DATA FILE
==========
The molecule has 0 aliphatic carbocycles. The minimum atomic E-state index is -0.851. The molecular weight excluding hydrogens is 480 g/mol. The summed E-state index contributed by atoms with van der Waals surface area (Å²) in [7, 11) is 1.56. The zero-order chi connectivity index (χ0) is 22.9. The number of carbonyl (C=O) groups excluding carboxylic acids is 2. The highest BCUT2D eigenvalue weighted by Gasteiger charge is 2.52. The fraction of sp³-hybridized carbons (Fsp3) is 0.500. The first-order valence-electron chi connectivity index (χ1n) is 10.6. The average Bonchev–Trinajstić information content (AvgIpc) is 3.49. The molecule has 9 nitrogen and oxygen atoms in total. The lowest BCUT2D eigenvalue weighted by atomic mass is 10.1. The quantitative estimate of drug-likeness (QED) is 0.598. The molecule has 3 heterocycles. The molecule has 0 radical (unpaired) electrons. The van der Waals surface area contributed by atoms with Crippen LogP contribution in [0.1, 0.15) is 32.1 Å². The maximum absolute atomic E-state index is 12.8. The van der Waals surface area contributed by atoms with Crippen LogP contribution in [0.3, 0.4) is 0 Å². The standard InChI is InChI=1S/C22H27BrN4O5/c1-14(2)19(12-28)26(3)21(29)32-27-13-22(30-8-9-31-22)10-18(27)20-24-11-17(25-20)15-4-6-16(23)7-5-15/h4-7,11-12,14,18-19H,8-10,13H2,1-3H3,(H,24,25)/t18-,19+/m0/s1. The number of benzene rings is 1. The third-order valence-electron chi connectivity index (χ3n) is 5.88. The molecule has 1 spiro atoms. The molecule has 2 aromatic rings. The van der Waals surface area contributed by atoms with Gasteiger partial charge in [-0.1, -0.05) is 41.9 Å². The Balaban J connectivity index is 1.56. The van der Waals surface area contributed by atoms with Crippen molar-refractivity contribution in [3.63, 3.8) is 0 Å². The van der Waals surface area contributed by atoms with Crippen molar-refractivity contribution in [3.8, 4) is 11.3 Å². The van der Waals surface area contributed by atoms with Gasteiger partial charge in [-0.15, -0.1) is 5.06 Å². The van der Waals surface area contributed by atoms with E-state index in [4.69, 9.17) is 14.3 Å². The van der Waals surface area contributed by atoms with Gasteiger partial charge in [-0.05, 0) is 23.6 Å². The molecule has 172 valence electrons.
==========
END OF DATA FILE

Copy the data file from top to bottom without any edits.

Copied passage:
The molecule has 0 aliphatic carbocycles. The minimum atomic E-state index is -0.851. The molecular weight excluding hydrogens is 480 g/mol. The summed E-state index contributed by atoms with van der Waals surface area (Å²) in [7, 11) is 1.56. The zero-order chi connectivity index (χ0) is 22.9. The number of carbonyl (C=O) groups excluding carboxylic acids is 2. The highest BCUT2D eigenvalue weighted by Gasteiger charge is 2.52. The fraction of sp³-hybridized carbons (Fsp3) is 0.500. The first-order valence-electron chi connectivity index (χ1n) is 10.6. The average Bonchev–Trinajstić information content (AvgIpc) is 3.49. The molecule has 9 nitrogen and oxygen atoms in total. The lowest BCUT2D eigenvalue weighted by atomic mass is 10.1. The quantitative estimate of drug-likeness (QED) is 0.598. The molecule has 3 heterocycles. The molecule has 0 radical (unpaired) electrons. The van der Waals surface area contributed by atoms with Crippen LogP contribution in [0.1, 0.15) is 32.1 Å². The maximum absolute atomic E-state index is 12.8. The van der Waals surface area contributed by atoms with Crippen LogP contribution in [0.3, 0.4) is 0 Å². The standard InChI is InChI=1S/C22H27BrN4O5/c1-14(2)19(12-28)26(3)21(29)32-27-13-22(30-8-9-31-22)10-18(27)20-24-11-17(25-20)15-4-6-16(23)7-5-15/h4-7,11-12,14,18-19H,8-10,13H2,1-3H3,(H,24,25)/t18-,19+/m0/s1. The number of benzene rings is 1. The third-order valence-electron chi connectivity index (χ3n) is 5.88. The molecule has 1 spiro atoms. The molecule has 2 aromatic rings. The van der Waals surface area contributed by atoms with Gasteiger partial charge in [-0.1, -0.05) is 41.9 Å². The Balaban J connectivity index is 1.56. The van der Waals surface area contributed by atoms with Crippen molar-refractivity contribution in [3.63, 3.8) is 0 Å². The van der Waals surface area contributed by atoms with Crippen molar-refractivity contribution in [3.8, 4) is 11.3 Å². The van der Waals surface area contributed by atoms with Gasteiger partial charge in [-0.15, -0.1) is 5.06 Å². The van der Waals surface area contributed by atoms with E-state index in [4.69, 9.17) is 14.3 Å². The van der Waals surface area contributed by atoms with Gasteiger partial charge in [-0.05, 0) is 23.6 Å². The molecule has 172 valence electrons.